John 21 - The Restoration of Peter
A. A miraculous catch of fish.
1. (1-3) Peter and six other disciples return to fishing.
After these things Jesus showed Himself again to the disciples at the Sea of Tiberias, and in this way He showed Himself: Simon Peter, Thomas called the Twin, Nathanael of Cana in Galilee, the sons of Zebedee, and two others of His disciples were together. Simon Peter said to them, "I am going fishing." They said to him, "We are going with you also." They went out and immediately got into the boat, and that night they caught nothing.
a. I am going fishing: Was this a return to the old life or prudence? Only the attitude of their hearts could tell. If they wanted to give up on the business of serving Jesus, it was bad; if they were providing for themselves and those near to them until Jesus told them what to do next, it could be fine.
i. At the best, it shows they were uncertain. "The fishing expedition plainly reveals the uncertainly of the disciples, an uncertainty which contrasts sharply with their assured sense of purpose from the day of Pentecost on." (Morris)
b. That night they caught nothing: No matter what their reason was for returning to their fishing boats, their own efforts were futile.
2. (4-6) Jesus directs their work.
But when the morning had now come, Jesus stood on the shore; yet the disciples did not know that it was Jesus. Then Jesus said to them, "Children, have you any food?" They answered Him, "No." And He said to them, "Cast the net on the right side of the boat, and you will find some." So they cast, and now they were not able to draw it in because of the multitude of fish.
a. Have you any food? When you are unsuccessful at fishing, you don't welcome questions about your progress. Jesus asked anyway.
b. Cast the net on the right side of the boat, and you will find some: "There is no need to seek symbolical meanings for the right and left side. The difference is not between right and left, but between working with and without Divine guidance." (Plummer)
3. (7-14) The disciples eat breakfast with Jesus.
Therefore that disciple whom Jesus loved said to Peter, "It is the Lord!" Now when Simon Peter heard that it was the Lord, he put on his outer garment (for he had removed it), and plunged into the sea. But the other disciples came in the little boat (for they were not far from land, but about two hundred cubits), dragging the net with fish. Then, as soon as they had come to land, they saw a fire of coals there, and fish laid on it, and bread. Jesus said to them, "Bring some of the fish which you have just caught." Simon Peter went up and dragged the net to land, full of large fish, one hundred and fifty-three; and although there were so many, the net was not broken. Jesus said to them, "Come and eat breakfast." Yet none of the disciples dared ask Him, "Who are You?"; knowing that it was the Lord. Jesus then came and took the bread and gave it to them, and likewise the fish. This is now the third time Jesus showed Himself to His disciples after He was raised from the dead.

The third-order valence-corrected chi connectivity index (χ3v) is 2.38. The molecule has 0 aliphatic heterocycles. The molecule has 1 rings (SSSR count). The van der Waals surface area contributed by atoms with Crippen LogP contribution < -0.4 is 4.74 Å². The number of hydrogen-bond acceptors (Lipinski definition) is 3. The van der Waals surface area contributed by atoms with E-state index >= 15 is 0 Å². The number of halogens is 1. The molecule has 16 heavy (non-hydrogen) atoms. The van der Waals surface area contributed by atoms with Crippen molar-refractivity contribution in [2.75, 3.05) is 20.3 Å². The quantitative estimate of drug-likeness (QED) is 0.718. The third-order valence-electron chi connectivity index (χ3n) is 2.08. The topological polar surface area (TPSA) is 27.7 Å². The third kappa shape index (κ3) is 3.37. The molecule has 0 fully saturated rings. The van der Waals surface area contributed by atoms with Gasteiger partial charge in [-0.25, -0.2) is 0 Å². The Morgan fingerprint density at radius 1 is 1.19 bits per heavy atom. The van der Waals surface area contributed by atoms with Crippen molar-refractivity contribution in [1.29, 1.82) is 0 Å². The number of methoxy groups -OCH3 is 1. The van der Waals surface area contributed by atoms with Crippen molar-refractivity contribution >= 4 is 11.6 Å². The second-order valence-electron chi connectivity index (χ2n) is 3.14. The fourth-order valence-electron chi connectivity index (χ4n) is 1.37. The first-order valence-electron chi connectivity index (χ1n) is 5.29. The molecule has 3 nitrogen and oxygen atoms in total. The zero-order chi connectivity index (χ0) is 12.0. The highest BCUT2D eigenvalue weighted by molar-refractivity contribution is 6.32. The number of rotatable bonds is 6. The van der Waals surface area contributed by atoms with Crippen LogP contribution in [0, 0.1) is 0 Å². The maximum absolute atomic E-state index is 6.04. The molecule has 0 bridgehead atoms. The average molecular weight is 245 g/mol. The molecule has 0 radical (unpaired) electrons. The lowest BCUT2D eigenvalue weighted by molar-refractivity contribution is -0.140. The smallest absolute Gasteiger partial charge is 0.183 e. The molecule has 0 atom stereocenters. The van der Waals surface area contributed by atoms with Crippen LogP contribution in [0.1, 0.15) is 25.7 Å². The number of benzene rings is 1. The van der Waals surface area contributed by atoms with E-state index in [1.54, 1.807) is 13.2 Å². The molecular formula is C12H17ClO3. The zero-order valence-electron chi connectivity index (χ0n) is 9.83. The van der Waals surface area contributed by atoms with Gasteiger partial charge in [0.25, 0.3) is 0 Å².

a. Yet none of the disciples dared ask Him, "Who are You?" - knowing that it was the Lord: There seems something unusual about the appearance of Jesus after His resurrection. Possibly it was a result of the beatings He endured at the cross, the scars of which remained at least in part.
b. Jesus then came and took the bread: Jesus is often seen eating with His disciples after His resurrection. This is a picture of intimate, friendly fellowship.
c. Full of large fish, one hundred and fifty-three: Why 153 fish? This number has been a field day for speculative interpretations of the Bible since the early church.
i. 153 is the sum of numbers 1 to 17. Some (like Augustine) say that it is a number representing the number of commandments (10) added to the sevenfold gifts of the Spirit.
ii. 153 is the added numerical value of the Greek words "Peter" and "fish."
iii. Some ancient writers (such as Jerome) held that there were 153 different types of fish in the world; this represents a "full harvest" of all of the world.
iv. Some (like Cyril of Alexandria) say that 100 stands for the Gentiles, 50 for Israel and 3 for the Trinity.
v. The truth is 153 stands for the number of fish that they caught, and nothing else! We must always be careful of manufacturing "hidden meanings" in the Word of God.
B. The public restoration of Peter.
1. (15-16) Jesus inquires about Peter's love.
So when they had eaten breakfast, Jesus said to Simon Peter, "Simon, son of Jonah, do you love Me more than these?" He said to Him, "Yes, Lord; You know that I love You." He said to him, "Feed My lambs." He said to him again a second time, "Simon, son of Jonah, do you love Me?" He said to Him, "Yes, Lord; You know that I love You." He said to him, "Tend My sheep."